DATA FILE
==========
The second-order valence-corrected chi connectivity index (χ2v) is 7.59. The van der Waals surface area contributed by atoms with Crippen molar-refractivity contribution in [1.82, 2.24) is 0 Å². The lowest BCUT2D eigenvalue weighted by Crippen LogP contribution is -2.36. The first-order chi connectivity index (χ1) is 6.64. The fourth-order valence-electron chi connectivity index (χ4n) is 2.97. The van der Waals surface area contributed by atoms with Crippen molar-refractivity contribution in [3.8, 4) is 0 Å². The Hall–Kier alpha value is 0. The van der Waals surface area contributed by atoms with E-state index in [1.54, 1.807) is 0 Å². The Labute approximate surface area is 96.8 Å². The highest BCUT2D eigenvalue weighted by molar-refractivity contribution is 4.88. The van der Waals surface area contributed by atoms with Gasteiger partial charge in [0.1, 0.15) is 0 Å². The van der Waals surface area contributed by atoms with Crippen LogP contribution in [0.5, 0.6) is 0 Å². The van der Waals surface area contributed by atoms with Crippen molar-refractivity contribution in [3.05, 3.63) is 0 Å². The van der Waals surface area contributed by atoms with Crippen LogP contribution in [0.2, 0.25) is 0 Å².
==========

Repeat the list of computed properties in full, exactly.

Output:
The second-order valence-corrected chi connectivity index (χ2v) is 7.59. The van der Waals surface area contributed by atoms with Crippen molar-refractivity contribution in [1.82, 2.24) is 0 Å². The lowest BCUT2D eigenvalue weighted by Crippen LogP contribution is -2.36. The first-order chi connectivity index (χ1) is 6.64. The fourth-order valence-electron chi connectivity index (χ4n) is 2.97. The van der Waals surface area contributed by atoms with Crippen molar-refractivity contribution in [3.8, 4) is 0 Å². The Hall–Kier alpha value is 0. The van der Waals surface area contributed by atoms with E-state index in [1.54, 1.807) is 0 Å². The Labute approximate surface area is 96.8 Å². The highest BCUT2D eigenvalue weighted by molar-refractivity contribution is 4.88. The van der Waals surface area contributed by atoms with Gasteiger partial charge in [0.1, 0.15) is 0 Å². The van der Waals surface area contributed by atoms with Crippen LogP contribution in [0.5, 0.6) is 0 Å². The van der Waals surface area contributed by atoms with Crippen molar-refractivity contribution in [3.05, 3.63) is 0 Å². The van der Waals surface area contributed by atoms with Crippen LogP contribution in [0.2, 0.25) is 0 Å².